Ohio Gov. John Kasich acknowledged in an interview with VICE News that the gun reforms he announced this week fall short, but that they’re the “best I can do” in the face of political headwinds in his state.
“I’m not a miracle man. I’m just a guy trying to do the best I can to maneuver in what was a difficult environment,” Kasich said.
The Ohio Republican, who will close out his second and final term as governor this year, on Thursday unveiled six gun reform proposals crafted by a bipartisan working group he convened last year on the issue. The proposals largely bring Ohio law in step with federal law, with two additions: closing holes in the background check system, and creating a new kind of protective order to take guns away from potentially violent people.
They come just two weeks after Kasich lambasted President Trump for showing a lack of leadership on guns in an interview on CNN, where he expressed support for universal background checks and a ban on bump stocks.
“We need leadership out of the executive. This is a great opportunity for commonsense steps that can be taken just in the area of background checks,” he said.
Speaking to VICE News this week, Kasich defended his own proposals, saying they’re what’s achievable in the Ohio legislature.
“Are there other things that I would like to see in this? Of course there are. But this is the best that I can do to be in a position where I can be optimistic about some changes,” he said.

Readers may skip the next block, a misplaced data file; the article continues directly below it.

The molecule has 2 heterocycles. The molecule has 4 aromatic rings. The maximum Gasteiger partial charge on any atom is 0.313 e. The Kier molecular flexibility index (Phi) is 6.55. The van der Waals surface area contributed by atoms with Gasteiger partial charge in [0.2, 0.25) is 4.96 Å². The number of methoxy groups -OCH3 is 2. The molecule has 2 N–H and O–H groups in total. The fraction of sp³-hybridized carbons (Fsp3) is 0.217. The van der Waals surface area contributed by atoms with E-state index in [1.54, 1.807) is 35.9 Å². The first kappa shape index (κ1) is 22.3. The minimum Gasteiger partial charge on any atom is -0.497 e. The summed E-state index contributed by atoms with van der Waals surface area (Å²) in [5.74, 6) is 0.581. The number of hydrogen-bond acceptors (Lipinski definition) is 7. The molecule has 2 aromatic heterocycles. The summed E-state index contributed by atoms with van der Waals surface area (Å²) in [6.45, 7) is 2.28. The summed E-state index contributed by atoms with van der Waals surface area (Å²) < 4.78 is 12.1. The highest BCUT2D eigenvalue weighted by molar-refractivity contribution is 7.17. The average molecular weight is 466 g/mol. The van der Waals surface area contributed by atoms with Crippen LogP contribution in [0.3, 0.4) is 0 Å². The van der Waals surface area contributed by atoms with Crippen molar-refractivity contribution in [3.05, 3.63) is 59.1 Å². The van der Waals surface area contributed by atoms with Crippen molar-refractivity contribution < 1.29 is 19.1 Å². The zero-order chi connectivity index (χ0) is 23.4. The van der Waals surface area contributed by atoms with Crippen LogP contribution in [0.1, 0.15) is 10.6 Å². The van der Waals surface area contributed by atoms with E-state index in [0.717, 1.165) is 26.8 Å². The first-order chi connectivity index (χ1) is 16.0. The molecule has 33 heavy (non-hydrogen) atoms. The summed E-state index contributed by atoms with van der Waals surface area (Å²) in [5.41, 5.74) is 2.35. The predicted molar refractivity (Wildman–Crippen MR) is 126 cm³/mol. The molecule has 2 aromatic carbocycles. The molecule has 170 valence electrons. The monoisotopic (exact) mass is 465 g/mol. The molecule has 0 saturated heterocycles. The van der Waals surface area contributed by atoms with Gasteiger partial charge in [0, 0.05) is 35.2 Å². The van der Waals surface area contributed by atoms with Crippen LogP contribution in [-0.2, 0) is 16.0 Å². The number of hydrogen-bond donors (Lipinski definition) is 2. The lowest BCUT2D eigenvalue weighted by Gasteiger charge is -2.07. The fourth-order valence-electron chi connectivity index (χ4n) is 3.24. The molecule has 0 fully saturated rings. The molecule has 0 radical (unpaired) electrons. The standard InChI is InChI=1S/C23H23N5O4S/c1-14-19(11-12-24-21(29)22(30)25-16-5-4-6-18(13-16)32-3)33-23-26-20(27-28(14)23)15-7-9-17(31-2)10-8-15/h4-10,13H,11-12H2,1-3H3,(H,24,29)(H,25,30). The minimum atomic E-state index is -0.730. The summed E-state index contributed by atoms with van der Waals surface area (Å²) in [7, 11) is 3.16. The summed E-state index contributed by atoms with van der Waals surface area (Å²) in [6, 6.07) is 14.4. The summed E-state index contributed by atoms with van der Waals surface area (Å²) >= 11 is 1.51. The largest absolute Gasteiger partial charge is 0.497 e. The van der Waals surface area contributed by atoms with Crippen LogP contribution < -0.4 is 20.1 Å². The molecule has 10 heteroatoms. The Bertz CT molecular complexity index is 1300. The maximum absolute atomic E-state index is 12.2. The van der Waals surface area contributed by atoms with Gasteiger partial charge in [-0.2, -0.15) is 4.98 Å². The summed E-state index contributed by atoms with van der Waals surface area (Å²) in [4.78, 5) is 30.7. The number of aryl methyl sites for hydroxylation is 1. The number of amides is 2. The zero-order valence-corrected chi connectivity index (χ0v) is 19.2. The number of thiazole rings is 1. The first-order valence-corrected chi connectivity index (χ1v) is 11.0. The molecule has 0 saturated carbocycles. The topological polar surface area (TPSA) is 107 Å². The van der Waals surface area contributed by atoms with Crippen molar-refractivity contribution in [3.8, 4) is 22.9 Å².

Kasich pointed to the political power of staunch gun-rights advocates as the main obstacle in getting broader reforms passed.
“What happens here is there are people who believe that [Second Amendment] rights should not be violated in any way. And they will go to legislators. And they will do everything they can to stop it and/or to defeat them.”
As the last man standing in the 2016 GOP presidential primary — who refused to endorse Trump even after dropping out of the race — Kasich has continued to criticize Trump well into his presidency, fueling buzz that he’ll try for another presidential bid in 2020. And he notoriously refuses to rule out the prospect when asked — telling VICE News simply “there’s no opening” in 2020, presuming the president runs for reelection.
“So that’s kinda hard.”
If there were an opening — if Trump were, for some reason, not to run for reelection? “I don’t know what can happen in the future,” Kasich said. “I don’t know what I’m gonna do when I’m done.”
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